WisBusiness: Former cable mogul now helping women entrepreneurs

By Gregg Hoffmann

MILWAUKEE – Kay Koplovitz took over her kindergarten class in Cudahy when she was only three years old, according to her parents.

It turned out to be early training for a career that has included the founding of USA Network, the Sci Fi Channel and USA Networks International, plus some current companies and organizations that help link venture capitalists with women entrepreneurs and others.

Koplovitz, who was born and raised in South Milwaukee, delivered the luncheon speech at the Wisconsin Entrepreneur Conference Tuesday.

“Entrepreneurship is a life journey,” she told the audience of mostly entrepreneurs and business people. “It’s a calling in some way. I hope you enjoy the ride. I certainly have enjoyed mine.”

Koplovitz’s journey has included the founding of the USA Network companies, which started as Madison Square Garden cable service in 1977.
She served as chairperson and CEO of that company until it was sold for $4.5 billion in 1998.

In 2000, she created Springboard Enterprises to raise venture capital for women entrepreneurs, and has since presented 275 companies that raised $2 billion or more in capital.

In 2001, Kolplovitz co-founded Boldcap Ventures, a capital fund that invests in technology and life sciences. She also has served on a commission created by then President Bill Clinton to promote entrepreneurship among women. And she is the author of “Bold Women, Big Ideas.”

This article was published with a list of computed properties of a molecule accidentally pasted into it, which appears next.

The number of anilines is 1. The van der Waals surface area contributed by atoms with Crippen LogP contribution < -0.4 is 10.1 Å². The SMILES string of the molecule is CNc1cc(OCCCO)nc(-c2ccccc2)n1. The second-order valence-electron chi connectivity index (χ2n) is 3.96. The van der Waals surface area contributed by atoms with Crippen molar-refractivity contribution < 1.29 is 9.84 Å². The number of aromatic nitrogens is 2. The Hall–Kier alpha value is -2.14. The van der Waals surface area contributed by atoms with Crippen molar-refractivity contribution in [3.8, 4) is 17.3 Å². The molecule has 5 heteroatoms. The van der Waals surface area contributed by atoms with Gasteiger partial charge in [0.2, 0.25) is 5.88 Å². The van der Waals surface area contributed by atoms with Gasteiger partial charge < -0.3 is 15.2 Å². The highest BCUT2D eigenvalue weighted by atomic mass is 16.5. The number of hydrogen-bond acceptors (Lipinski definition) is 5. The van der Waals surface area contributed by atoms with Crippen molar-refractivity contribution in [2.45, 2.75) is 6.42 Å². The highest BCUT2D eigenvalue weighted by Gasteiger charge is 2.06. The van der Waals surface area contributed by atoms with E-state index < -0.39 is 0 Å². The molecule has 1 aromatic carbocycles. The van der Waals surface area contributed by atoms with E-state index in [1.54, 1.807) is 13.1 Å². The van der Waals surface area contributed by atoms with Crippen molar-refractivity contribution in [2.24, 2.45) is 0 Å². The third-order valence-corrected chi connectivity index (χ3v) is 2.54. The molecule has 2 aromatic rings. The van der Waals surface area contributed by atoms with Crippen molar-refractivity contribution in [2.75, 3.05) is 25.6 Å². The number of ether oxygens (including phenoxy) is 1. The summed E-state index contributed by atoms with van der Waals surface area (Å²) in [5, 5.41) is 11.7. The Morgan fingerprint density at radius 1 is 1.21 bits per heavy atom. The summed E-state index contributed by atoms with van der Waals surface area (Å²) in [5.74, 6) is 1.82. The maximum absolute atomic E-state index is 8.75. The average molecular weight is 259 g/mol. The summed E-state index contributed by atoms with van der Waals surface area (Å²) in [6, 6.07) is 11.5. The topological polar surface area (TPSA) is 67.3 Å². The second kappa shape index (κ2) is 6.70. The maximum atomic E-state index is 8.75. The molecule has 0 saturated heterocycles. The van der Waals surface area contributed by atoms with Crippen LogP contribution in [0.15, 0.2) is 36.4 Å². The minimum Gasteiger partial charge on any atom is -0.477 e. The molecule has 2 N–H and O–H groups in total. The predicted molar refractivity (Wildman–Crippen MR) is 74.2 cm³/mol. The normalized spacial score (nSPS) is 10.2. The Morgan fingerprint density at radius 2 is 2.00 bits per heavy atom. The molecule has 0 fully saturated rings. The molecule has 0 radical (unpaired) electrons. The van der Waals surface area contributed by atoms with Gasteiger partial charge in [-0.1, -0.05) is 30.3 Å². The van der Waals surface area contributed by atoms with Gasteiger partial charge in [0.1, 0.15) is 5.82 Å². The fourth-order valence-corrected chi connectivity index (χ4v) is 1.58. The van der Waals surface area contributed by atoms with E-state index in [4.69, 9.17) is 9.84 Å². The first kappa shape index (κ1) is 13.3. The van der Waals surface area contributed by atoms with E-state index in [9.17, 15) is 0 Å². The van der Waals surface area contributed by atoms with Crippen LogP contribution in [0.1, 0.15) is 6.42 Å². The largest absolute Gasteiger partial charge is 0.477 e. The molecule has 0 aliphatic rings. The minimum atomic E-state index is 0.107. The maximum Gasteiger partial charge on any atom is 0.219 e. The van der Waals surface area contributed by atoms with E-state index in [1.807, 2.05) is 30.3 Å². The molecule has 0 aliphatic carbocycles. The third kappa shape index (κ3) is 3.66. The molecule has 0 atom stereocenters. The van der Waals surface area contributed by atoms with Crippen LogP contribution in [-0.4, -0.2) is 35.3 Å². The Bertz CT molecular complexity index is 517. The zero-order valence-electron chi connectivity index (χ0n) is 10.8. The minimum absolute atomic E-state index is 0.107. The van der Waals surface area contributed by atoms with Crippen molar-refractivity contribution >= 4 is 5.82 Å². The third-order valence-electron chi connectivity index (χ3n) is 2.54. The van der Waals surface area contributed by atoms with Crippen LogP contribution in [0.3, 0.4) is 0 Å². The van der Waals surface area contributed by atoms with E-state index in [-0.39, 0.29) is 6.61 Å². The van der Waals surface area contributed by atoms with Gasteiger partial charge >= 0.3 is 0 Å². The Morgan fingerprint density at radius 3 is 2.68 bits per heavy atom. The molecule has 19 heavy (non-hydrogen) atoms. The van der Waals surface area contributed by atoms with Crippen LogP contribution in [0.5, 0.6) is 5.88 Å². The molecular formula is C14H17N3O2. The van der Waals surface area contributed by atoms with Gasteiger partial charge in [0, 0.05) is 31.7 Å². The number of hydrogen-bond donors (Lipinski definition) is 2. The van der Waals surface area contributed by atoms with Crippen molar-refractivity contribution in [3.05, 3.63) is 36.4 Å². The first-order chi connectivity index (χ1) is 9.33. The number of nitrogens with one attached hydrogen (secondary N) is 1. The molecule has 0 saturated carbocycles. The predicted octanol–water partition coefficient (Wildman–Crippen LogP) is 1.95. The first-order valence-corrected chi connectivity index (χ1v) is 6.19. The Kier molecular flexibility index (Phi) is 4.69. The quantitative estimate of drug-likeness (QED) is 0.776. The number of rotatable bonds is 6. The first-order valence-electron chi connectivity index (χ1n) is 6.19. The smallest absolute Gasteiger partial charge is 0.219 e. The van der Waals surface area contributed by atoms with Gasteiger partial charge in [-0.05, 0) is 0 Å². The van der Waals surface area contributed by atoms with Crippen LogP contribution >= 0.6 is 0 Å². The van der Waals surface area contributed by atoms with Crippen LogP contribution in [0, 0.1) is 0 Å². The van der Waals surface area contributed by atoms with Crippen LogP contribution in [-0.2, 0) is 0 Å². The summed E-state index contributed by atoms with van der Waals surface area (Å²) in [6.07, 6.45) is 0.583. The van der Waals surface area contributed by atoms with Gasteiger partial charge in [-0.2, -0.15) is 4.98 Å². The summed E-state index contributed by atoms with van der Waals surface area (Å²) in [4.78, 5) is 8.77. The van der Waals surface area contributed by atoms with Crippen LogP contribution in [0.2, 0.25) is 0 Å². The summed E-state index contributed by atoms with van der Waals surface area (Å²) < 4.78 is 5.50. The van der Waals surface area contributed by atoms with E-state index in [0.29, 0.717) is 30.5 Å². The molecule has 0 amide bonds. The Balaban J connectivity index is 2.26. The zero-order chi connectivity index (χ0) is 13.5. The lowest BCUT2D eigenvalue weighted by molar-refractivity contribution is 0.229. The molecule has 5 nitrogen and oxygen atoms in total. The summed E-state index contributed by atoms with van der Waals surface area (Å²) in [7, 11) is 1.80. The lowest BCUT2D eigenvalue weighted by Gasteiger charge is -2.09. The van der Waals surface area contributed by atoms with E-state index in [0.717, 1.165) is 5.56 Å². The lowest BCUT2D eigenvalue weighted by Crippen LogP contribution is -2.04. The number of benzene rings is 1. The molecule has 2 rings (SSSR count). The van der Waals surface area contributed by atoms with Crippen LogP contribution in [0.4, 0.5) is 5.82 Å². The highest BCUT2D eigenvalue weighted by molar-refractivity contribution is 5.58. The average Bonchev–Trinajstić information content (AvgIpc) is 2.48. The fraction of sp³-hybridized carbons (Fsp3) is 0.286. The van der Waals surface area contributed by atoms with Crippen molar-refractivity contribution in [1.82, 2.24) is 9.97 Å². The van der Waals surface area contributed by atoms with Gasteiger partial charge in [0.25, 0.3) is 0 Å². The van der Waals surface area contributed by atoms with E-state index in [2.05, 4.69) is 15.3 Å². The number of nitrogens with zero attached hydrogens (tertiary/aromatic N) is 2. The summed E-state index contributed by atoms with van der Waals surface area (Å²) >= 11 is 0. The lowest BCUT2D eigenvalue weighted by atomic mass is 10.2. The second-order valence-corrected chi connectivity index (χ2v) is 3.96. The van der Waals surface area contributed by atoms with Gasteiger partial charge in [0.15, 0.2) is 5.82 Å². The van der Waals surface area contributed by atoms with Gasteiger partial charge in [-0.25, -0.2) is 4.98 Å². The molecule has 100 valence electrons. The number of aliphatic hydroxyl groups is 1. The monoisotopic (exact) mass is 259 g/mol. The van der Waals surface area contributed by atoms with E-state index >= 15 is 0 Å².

A graduate of the University of Wisconsin, with a masters’ degree from Michigan State, Koplovitz said in an interview before her address that an entrepreneurs need to feel “passionate about what they are doing.”

“If you love what you are doing, it helps when you are putting in those 20-hour days and going though the inevitable ups and downs,” she said.

Koplovitz was a science major at UW and also studied communications. She produced television programs for WHA and WTMJ, but it was while on a trip to Europe “for fun and games like any college student” that she heard a lecture by science fiction writer Arthur C. Clarke about the use of satellites in communications.

“It was such a powerful idea,” she said. “Instant communications around the world, and it could penetrate behind borders. Remember this was in the 1960s and the Cold War. I found it fascinating to think about communicating behind those borders.

“The idea so compelled me. We could really open the doors to people’s minds and communicate the wonderful spirit we have here in America.”

Koplovitz now admits she had no idea how she was going to accomplish this at the time, since there were only three over-the-air networks and cable TV still was in its infant stages.

She obviously figured it out. As for taking over her kindergarten class, she said, “It’s true. It actually wasn’t my class, but I decided for what reason I don’t know that was where I belonged.”

Also at the luncheon, the “Seize the Day Award” was presented to Bob Cervenka, founder of Phillips Plastics. The award is presented for “innovative leadership and ability to take hold of business opportunities and transform them into success.”

Last year’s award winner, Don Weber, CEO and chairman of Logistics Health, presented the award. Bruce Niemi, a Kenosha artist, created the award – a 7 1/2 foot high, 50 pound sculpture.